Tuesday night the baseball world lost a legend.. He was 94. The Bronx-born Scully called national football and golf broadcasts, including for CBS Sports from 1975-82, in addition to his baseball duties.
“He was the voice of the Dodgers, and so much more. He was their conscience, their poet laureate, capturing their beauty and chronicling their glory from Jackie Robinson to Sandy Koufax, Kirk Gibson to Clayton Kershaw. Vin Scully was the heartbeat of the Dodgers – and in so many ways, the heartbeat of all of Los Angeles,” the team said in a statement.
Truth be told, Scully’s most famous call did not involve baseball. It came on Joe Montana’s touchdown pass to Dwight Clark in the 1982 NFC Championship game, in what is simply known as “The Catch.”
Scully called countless games in his 67-year career, including 18 no-hitters and three perfect games. Speaking as someone who grew up on the East Coast, Scully was often the last voice I heard before going to sleep each night, and staying up late to hear his broadcasts is one of my fondest baseball memories. I’m sure there are others who feel the same way.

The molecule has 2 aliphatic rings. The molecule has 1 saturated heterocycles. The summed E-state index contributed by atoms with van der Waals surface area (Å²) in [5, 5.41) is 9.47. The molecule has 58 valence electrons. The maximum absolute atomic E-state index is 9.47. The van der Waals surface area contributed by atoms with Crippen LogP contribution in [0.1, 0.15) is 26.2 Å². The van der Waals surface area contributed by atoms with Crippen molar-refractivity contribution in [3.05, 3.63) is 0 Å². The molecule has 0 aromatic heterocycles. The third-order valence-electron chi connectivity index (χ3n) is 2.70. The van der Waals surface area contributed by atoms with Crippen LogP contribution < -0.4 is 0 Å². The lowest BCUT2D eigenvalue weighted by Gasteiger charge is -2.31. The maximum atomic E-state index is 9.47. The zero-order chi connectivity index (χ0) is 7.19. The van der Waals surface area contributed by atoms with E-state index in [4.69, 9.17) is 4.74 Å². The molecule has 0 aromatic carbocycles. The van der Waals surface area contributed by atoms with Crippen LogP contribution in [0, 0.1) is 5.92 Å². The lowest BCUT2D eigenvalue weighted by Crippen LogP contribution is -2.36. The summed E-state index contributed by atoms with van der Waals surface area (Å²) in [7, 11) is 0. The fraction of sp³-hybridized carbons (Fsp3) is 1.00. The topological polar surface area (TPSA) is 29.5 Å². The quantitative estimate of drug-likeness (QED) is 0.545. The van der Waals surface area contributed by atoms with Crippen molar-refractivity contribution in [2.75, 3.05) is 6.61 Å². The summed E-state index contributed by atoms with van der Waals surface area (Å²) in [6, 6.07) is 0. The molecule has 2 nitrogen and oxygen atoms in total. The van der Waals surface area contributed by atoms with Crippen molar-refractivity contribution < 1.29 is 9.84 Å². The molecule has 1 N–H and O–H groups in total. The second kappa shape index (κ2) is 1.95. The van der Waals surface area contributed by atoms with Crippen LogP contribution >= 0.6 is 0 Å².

Here are 10 of Scully’s most memorable baseball calls. This isn’t a ranking, there’s no need to debate these things and we can appreciate them all equally. It’s a trip down memory lane with the greatest to ever do it.
Oct. 8, 1956: Don Larsen’s perfect game
The only perfect game in World Series history was thrown in Game 1 of the 1956 Fall Classic and Scully was at Yankee Stadium to call it. Of course he was. Larsen threw the perfect game against the then-Brooklyn Dodgers. Here is Scully’s call on the final out:
Sept. 9, 1965: Sandy Koufax’s perfect game
There have been 23 perfect games in baseball history, including Larsen’s in the World Series, and Scully was behind the microphone for 13 percent of them. He called Larsen’s perfect game in 1956, Koufax’s perfect game in 1965, and later called Dennis Martinez’s perfect game in 1991.
April 8, 1974: Hank Aaron breaks Babe Ruth’s record
Scully was a great broadcaster not so much because of the way he described the game on the field, but because he was curious about the game and always had a story to tell, and could put the grandest moments in the proper perspective. He did just that the night Aaron became the all-time home…